Tell us about your experiences with weight management. Take our survey!

Person with short voluminous hair throws scale over shoulder into trash

How to Measure Progress Without the Scale

I used to obsess about the numbers on the scale. I’d weigh myself first thing in the morning, always without clothes on, preferably after I’d gone to the bathroom. It would make or break my day.

The decision to measure progress without my scale

Then, back in 2013, I threw out my scale. I put it in the garbage can in my kitchen and kissed it goodbye. Life has never been better. Did I gain weight? Did I lose all control of my health? Did I completely stop taking care of myself? None of the above. In fact, throwing out my scale allowed me to get sane about food and make choices based on my health rather than some arbitrary number. (In case you’re wondering how I know I didn’t gain weight: I still go to the doctor, so I get weighed there. Not to mention I use some of the other ideas below, to track myself).

How to measure progress without the scale

Here’s how you can let go of the scale but still stay on track.

Measure progress with your clothes

Use your clothes as your guide. In my opinion, this is one of THE BEST ways to know if your body is growing, shrinking, or staying the same. Do you have a pair of jeans that are your fave? I don’t mean the pair you wore when you were 17, that’s just plain unrealistic. I mean a well-fitting, flattering pair that you either love right now or loved a handful of pounds ago. Use ‘em. If they fit comfortably, all is well. If they’re getting snug, assess what’s been going on with your eating and exercise lately. If they’re loose, and that was your goal, then go you!

FYI: You have to use clothes that are more structured for this, not baggy sweatpants or linen shorts with an elastic waist.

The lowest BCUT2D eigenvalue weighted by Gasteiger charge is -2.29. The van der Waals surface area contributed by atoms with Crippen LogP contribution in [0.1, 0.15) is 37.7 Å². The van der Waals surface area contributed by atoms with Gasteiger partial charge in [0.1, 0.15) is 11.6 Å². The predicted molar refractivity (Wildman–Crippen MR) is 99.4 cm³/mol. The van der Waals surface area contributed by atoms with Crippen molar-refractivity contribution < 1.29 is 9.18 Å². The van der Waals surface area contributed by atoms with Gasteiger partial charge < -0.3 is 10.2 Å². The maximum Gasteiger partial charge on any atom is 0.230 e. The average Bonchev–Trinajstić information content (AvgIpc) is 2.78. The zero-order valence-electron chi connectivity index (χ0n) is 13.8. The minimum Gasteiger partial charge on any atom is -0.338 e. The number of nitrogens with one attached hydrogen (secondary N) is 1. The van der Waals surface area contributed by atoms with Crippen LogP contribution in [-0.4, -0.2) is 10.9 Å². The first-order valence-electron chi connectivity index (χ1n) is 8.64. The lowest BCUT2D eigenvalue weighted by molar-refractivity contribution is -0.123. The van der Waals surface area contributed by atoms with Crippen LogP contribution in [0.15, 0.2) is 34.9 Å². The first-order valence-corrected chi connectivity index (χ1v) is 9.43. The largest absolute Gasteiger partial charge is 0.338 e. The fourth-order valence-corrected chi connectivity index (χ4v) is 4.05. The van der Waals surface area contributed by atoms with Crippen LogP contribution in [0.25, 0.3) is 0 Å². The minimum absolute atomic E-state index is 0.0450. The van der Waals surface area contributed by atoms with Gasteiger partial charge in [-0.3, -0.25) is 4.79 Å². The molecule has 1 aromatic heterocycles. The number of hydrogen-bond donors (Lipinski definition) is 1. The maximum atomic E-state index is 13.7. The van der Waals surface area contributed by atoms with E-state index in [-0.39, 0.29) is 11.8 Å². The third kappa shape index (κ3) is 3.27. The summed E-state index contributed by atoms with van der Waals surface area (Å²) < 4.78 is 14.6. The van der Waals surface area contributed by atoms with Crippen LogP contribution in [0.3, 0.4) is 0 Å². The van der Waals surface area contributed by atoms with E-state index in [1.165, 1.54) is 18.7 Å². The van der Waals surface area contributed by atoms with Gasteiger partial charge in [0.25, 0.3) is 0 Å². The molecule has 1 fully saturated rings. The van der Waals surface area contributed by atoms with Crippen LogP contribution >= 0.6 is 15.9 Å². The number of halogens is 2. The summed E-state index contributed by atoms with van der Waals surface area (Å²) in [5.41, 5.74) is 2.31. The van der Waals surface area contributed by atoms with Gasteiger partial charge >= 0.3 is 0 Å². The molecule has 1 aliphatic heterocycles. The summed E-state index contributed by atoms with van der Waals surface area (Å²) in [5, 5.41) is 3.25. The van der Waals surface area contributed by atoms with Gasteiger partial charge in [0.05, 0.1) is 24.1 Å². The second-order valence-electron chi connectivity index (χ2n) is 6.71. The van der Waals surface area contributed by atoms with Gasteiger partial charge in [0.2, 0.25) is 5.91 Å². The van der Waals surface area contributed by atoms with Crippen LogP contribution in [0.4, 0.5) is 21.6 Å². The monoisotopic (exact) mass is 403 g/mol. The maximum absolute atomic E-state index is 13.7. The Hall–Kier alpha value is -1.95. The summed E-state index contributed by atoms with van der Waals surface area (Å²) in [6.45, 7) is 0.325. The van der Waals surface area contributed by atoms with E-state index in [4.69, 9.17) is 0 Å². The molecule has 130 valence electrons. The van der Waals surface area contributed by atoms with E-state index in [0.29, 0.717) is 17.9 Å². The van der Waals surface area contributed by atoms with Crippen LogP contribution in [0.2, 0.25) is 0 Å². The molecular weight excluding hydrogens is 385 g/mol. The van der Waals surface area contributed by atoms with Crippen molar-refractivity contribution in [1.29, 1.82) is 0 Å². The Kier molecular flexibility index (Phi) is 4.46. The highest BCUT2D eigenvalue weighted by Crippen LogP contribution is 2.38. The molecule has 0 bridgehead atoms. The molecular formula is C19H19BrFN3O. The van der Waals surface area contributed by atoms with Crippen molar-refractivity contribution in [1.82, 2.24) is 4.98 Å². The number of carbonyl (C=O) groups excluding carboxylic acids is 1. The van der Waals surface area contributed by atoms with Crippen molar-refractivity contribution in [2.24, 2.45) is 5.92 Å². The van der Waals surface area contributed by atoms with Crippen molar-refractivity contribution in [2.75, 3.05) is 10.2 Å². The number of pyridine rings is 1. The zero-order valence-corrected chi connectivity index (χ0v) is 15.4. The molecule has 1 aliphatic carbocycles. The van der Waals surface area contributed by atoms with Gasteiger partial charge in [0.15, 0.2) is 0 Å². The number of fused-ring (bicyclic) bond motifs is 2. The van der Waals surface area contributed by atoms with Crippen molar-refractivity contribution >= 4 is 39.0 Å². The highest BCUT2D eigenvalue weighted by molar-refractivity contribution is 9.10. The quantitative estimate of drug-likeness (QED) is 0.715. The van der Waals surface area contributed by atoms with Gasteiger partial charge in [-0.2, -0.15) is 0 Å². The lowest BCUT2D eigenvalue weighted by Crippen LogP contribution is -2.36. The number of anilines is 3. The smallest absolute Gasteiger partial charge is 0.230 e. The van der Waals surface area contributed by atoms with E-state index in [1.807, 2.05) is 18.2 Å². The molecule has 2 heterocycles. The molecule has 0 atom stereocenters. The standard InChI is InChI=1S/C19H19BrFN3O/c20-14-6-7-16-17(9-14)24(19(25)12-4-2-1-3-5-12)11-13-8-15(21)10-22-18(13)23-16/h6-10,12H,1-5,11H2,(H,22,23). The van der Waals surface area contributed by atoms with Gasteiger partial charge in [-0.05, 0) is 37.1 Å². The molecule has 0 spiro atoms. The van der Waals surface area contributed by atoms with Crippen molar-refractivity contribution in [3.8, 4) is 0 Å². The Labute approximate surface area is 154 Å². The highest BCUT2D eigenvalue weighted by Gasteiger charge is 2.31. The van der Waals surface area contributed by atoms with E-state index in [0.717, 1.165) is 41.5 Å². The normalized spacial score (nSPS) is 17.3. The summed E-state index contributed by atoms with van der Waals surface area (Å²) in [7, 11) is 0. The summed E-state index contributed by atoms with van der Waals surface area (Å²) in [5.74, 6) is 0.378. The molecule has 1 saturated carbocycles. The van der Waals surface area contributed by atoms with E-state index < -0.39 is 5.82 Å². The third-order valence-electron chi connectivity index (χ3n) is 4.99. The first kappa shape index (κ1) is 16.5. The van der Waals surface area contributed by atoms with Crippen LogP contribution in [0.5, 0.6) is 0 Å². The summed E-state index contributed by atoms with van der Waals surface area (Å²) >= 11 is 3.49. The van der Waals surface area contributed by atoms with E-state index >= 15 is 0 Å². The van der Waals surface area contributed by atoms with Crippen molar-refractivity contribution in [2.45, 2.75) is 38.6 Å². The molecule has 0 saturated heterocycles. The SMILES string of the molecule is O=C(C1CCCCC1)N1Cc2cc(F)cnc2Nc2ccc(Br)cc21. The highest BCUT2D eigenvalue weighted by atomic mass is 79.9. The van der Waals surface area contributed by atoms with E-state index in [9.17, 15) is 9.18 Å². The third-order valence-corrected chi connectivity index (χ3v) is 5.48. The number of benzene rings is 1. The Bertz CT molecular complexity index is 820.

Measure progress with your energy

Check your energy. When we talk about wanting to get healthy, we often just think about seeing a smaller number on the scale, but isn’t how you feel even more important? Is your energy good? Does your body feel more or less vibrant than a year ago? What’s your sleep quality like? How do you feel when you exercise? All of these markers may be even more important than what you weigh. After all, your body is always communicating with you, so if it feels good, you’re probably on the right track.

Measure progress with photos

Take progress photos. Maybe this is your jam, or maybe not, but it’s definitely one way to track progress after you’ve thrown out your scale (‘cause you did that, right?). In fact, some people who start strength training may not lose weight on the scale, but they can certainly lose inches and feel more energetic.

If you want to take progress photos, wear undies or a bathing suit and take front, side, and rear view pictures. Wait a minimum of four weeks to take the second set of snaps, and after that take them on a consistent schedule (once a month or so is fine). You’ll be surprised by how different you look when you compare pictures, even if you don’t notice the changes day-to-day.

Measure progress with other numbers

I just mentioned losing inches...tracking your measurements this way may be helpful to you, especially your waist. As a rough rule of thumb, having your waist size the same or smaller than half your height is an indicator of positive health outcomes. If you're 64 inches tall, you're aiming for a 32 inch or smaller waist, if you're 72 inches you're aiming for 36 inch or smaller waist.

And, of course, you’ll keep monitoring those important numbers that you’re always watching, like your blood sugar. If you’re changing up your exercise and food, you may be surprised at what you find!

So join me: instead of obsessing about the scale, track your health beyond the scale.

By providing your email address, you are agreeing to our Privacy Policy and Terms of Use.

This article represents the opinions, thoughts, and experiences of the author; none of this content has been paid for by any advertiser. The team does not recommend or endorse any products or treatments discussed herein. Learn more about how we maintain editorial integrity here.

Join the conversation

Please read our rules before commenting.